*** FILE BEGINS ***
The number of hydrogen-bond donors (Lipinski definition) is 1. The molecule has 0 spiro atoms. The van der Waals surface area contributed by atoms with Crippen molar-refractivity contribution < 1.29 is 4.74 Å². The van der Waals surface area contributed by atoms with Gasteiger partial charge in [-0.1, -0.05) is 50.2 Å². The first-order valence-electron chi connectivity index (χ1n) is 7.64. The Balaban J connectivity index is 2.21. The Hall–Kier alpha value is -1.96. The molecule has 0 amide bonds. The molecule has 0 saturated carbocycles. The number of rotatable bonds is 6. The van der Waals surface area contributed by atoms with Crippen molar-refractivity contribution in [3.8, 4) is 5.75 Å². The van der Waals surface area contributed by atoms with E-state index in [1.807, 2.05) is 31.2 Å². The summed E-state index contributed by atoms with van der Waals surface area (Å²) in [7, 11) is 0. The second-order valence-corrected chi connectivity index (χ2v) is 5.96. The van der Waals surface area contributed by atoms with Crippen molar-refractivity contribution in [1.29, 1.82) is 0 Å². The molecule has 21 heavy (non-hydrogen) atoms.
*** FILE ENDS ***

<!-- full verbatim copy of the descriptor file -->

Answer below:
The number of hydrogen-bond donors (Lipinski definition) is 1. The molecule has 0 spiro atoms. The van der Waals surface area contributed by atoms with Crippen molar-refractivity contribution < 1.29 is 4.74 Å². The van der Waals surface area contributed by atoms with Gasteiger partial charge in [-0.1, -0.05) is 50.2 Å². The first-order valence-electron chi connectivity index (χ1n) is 7.64. The Balaban J connectivity index is 2.21. The Hall–Kier alpha value is -1.96. The molecule has 0 amide bonds. The molecule has 0 saturated carbocycles. The number of rotatable bonds is 6. The van der Waals surface area contributed by atoms with Crippen molar-refractivity contribution in [3.8, 4) is 5.75 Å². The van der Waals surface area contributed by atoms with E-state index in [1.807, 2.05) is 31.2 Å². The summed E-state index contributed by atoms with van der Waals surface area (Å²) in [7, 11) is 0. The second-order valence-corrected chi connectivity index (χ2v) is 5.96. The van der Waals surface area contributed by atoms with Crippen molar-refractivity contribution in [1.29, 1.82) is 0 Å². The molecule has 21 heavy (non-hydrogen) atoms.